ET Wealth
Stock Analysis, IPO, Mutual Funds, Bonds & More

7 high alpha generating stocks to invest in

The CAPM expected return is used as an input in most discounted valuation models that are used to estimate the fair value of a stock.

, ET Bureau|
Dec 31, 2018, 06.30 AM IST
Getty Images
Stocks that generate alpha and exceed their expected returns can be smart long-term bets.
Companies that exceed shareholders’ expectations consistently have the ability to become market leaders. These companies are fundamentally sound— strong sales, profits and free cash flows— are competitive and durable.

Their stock prices offers ample capital gains to the investors with increased dividend payouts. Capital asset pricing model or CAPM is used to estimate the expected return of a stock.

It is a risk-adjusted model that takes into account risk-free rate, risk premium and the stock’s beta to estimate its return.

Promising, high alpha generating stocks
Returns from these stocks have beaten their expected returns across time frames
Source: ACE Equity and Bloomberg. Current price as on 24 December 2018. Estimates, analysts recommendations and target prices from Bloomberg.

The risk-free rate is the rate of return on an investment with zero risk. Government bond yield is often used as a proxy for risk free rate.

The second component called risk premium is the difference between the market return and the risk-free rate. The return of any representative market index such as Nifty or BSE Sensex is used as a benchmark for market return.

The third component, beta, is a measure of systemic risk—risk that cannot be eradicated via diversification. The expected return of a stock is calculated by multiplying the risk premium with beta and then adding the risk-free rate. Since market risks cannot be eliminated through diversification, the model compensates for such risks by forecasting a higher return for stocks with higher beta compared to stocks with low beta values.

Stocks with beta value greater than one are said to be more volatile compared to stocks with beta value below one. For instance, expected return of a stock with a beta of 1.5, when the risk-free rate is 7% and the market return is 10%, will be 11.5%, while for a stock with beta of one the expected return will be 10%.

The CAPM expected return is used as an input in most discounted valuation models that are used to estimate the fair value of a stock. In a dividend discount model, the CAPM return is the discount rate that equates future dividend payments to their present day value. Similarly, in free cash flow valuation model, the expected return is the rate that estimates the present value of future cash flows.

The current value of a stock is compared with its fair value using such discounted valuation models to determine whether a stock is over or undervalued. The model can also be used to find stocks that are generating excess returns, technically termed as alpha. Alpha is calculated by subtracting the CAPM return from a stock’s actual return. Stocks with positive alpha are considered outperformers and those with negative alpha are considered underperformers.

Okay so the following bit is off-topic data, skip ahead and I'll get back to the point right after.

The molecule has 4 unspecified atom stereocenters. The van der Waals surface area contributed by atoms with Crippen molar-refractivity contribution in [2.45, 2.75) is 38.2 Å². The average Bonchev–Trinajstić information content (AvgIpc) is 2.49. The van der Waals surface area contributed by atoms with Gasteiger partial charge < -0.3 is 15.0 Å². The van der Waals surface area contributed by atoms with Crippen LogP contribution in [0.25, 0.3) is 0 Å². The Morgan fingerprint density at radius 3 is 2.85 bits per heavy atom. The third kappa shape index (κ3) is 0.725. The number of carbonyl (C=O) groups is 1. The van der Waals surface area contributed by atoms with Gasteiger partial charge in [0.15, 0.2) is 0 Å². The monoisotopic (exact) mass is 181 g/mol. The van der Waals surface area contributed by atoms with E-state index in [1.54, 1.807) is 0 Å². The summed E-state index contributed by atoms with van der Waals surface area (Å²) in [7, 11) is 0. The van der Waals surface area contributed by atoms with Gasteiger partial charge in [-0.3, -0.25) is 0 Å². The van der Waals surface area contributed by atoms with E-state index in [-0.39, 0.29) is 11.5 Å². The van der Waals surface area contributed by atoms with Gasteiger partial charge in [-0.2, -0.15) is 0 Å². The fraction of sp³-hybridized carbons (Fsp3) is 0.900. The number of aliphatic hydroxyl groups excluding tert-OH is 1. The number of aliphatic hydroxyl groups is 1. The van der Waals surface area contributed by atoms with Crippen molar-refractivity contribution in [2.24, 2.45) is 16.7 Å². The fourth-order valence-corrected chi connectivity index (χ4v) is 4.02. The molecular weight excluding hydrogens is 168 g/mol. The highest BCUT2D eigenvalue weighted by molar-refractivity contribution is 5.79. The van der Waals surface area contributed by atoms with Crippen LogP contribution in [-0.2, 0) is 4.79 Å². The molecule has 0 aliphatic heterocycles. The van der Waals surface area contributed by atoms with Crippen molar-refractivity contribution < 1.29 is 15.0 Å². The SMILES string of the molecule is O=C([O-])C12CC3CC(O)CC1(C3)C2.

We identified BSE500 stocks that have generated positive alpha in the past one, three, five and 10 years. Beta values of each of the 500 stocks were calculated with respect to the BSE Sensex over the defined time frames. The calculation of beta involves the statistical applications of variances and co-variances, but it can be easily calculated using the Slope function of MS Excel.

The average 10-year government bond yield for the respective time frames was determined to derive the riskfree rate. For market return, point-to-point BSE Sensex return was used. Additionally, point-to-point returns of each of the 500 stocks were calculated for each time period, ending 19 December 2018. We calculated CAPM returns for each of these 500 stocks in the defined time frames and subtracted them from their actual returns to arrive at their alpha values.

We found 50 stocks that have consistently generated positive alpha in the defined time frames. We then filtered companies whose alpha has risen consistently— 10-year alpha was greater than 5-year alpha which was more than 3-year alpha and so on. Another filter was that companies should have a minimum alpha of 10% across all four time frames.

Only 24 companies passed these filters. In the second quarter of 2018-19, the aggregate operating profit (including other income) and adjusted year-on-year (y-o-y) earnings per share (EPS) growth of these 24 companies was 22.4% and 26%, respectively. Comparatively, BSE500 companies reported an aggregate operating profit and adjusted y-o-y EPS growth of 9.7% and 6.4%, respectively.

Of these 24 companies, 22 are tracked by Bloomberg analysts and there are 522 recommendations on these stocks. Out of these 62% are buy, 28% are hold and 10% are sell recommendations.

Also Read

Stock market update: Metals stocks gain; Jindal Steel up 3%

Stock market update: Energy stocks advance; Tata Power gains 2%

Stock market update: IT stocks edge lower; NIIT Tech slides 2%

Stock market update: Auto stocks leap; Motherson Sumi climbs 3%

Stock market update: Bank stocks surge; YES Bank jumps 5%

Add Your Comments
Commenting feature is disabled in your country/region.

Other useful Links

Copyright © 2020 Bennett, Coleman & Co. Ltd. All rights reserved. For reprint rights: Times Syndication Service